Third-party risk areas around the world

Corruption matters involving third parties have been at the core of recent enforcement actions conducted by enforcement authorities around the world. Below, Gibson Dunn has put together a list of high-risk third parties that companies might encounter in each region of the world and, thus, where they should focus their due diligence efforts.

  • China: Consultants, design institutes, PR/marketing firms, event organizers, travel agents, or distributors.
  • India: Sales agents, distributors, tendering/procurement agents, government liaison agents, logistics providers, joint venture partners, or fictitious vendors.
  • Korea: Distributors, customs clearance agents, travel agents, or event planners.
  • Russia: Distributors, state-owned customers, fictitious service providers, vendors, or private customers.
  • Latin America: Sales and marketing agents, customs brokers, lobbyists, or tendering agents.
  • Africa: Joint venture partners and consultants.

Source: Gibson Dunn

Additionally, legal entities can be held criminally liable for the actions of their employees, agents, and service providers. A foreign parent company also can be held liable for the actions of its Indian subsidiary. The amended PCA specifically clarifies that facilitation payments are also prohibited. Importantly, under the law, managerial personnel can be held liable if they are found to have consented to, or schemed with, the person who committed the offense under the PCA.

Companies can avoid liability if they have in place a compliance program that includes adequate procedures designed to prevent bribes. Guidelines are currently in development as to what constitutes adequate procedures, but, for now, the adequate procedures provisions under Section 7 of the U.K. Bribery Act, and the standards expected by the U.S. government for FCPA internal controls, “should be guiding the adequate procedures you are putting in place in India,” Austin said.

Latin America

In Latin America, while it’s important to understand the nuances of each region’s anti-corruption laws, there is a broader developing trend in several major Latin American jurisdictions of late in moving toward a U.S.- or U.K.-style compliance regime, said Joel Cohen, co-chair of Gibson Dunn’s White-Collar Defense and Investigations Group.

In Argentina, for example, Law 27.401, which came into force in March 2018, imposes strict liability for companies that commit bribery and participate in the illicit enrichment of public officials, among other crimes. The law complements existing anti-bribery laws in the country that apply only to individuals. Companies in Argentina may avoid prosecution, however, if they self-report the misconduct and disgorge ill-gotten gains. Companies may also be exempt from penalties if they implement an “integrity program,” the minimum requirements of which are defined in the law.

Peru is also making strides in its battle against corruption. Effective since Jan. 1, 2018, Peru amended and significantly expanded Law 30424, which introduced a new corporate criminal liability regime for foreign bribery in 2016. Under the amended law, companies may be held liable for domestic and overseas bribery of public officials, as well as for money laundering and terrorism financing. In addition to direct liability, a company may be held accountable for actions conducted in its name, for its benefit, or on its behalf.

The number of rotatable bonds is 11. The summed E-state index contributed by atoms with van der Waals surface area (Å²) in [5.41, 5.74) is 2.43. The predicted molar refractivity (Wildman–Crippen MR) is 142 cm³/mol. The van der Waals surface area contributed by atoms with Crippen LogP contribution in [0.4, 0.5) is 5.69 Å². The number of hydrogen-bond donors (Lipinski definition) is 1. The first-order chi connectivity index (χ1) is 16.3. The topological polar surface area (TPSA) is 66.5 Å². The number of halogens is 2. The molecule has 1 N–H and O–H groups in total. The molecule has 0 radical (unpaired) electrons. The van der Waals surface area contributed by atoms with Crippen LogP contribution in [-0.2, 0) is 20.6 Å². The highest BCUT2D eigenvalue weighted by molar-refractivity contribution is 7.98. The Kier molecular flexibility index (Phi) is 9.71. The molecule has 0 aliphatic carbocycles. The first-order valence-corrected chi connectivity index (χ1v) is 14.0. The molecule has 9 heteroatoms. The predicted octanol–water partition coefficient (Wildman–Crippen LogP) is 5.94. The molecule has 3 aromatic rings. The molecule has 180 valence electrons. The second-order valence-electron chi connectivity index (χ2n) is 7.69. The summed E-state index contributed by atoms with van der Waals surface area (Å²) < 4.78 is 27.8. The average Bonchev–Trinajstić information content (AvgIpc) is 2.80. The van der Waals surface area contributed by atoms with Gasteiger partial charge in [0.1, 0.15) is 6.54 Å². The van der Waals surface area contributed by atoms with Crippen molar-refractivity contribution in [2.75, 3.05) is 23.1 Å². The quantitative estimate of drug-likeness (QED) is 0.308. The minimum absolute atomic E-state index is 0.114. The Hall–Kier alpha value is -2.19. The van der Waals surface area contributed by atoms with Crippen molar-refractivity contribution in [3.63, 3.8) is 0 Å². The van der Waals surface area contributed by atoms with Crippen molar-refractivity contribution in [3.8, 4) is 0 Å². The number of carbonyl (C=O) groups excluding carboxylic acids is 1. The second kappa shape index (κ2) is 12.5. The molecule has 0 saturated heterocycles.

To be exempt from liability, a company must demonstrate the existence of an adequate compliance program or show that the misconduct was not committed under the orders or authorization of company partners, directors, or administrators. Other options for potential leniency include cooperating with the prosecuting authorities and taking remedial measures.


In Africa, most enforcement actions continue to be brought by U.S. and U.K. enforcement authorities, with a focus on the extractive industry and the financial services sector. Among companies that have faced enforcement actions in the extractives industry for corrupt business dealings in Africa include Kinross Gold, Glencore, and Griffiths Energy. Ongoing investigations include ENRC and Rio Tinto.

And in the financial services sector, companies that have faced enforcement actions for corrupt business dealings in Africa include Société Générale, Legg Mason, and Credit Suisse. “What we see here is various types of enforcement occurring in Africa,” said Sacha Harber-Kelly, a partner at Gibson Dunn in the London office. While many actions are domestically led, often focusing on domestic corruption, there is an emerging trend of enforcement actions against employees of foreign concern, not just against civil servants and former ministers, he said.

Across all continents and countries, “the use of intermediaries remains a corporate weakness and, therefore, a focus of enforcers,” Harber-Kelly said. “While the risks vary, significant care needs to be taken in business dealings, particularly in high-risk business sectors.” Pre-engagement screening and ongoing monitoring throughout the lifetime of any engagement can help reduce the sort of third-party risk agents and intermediaries pose.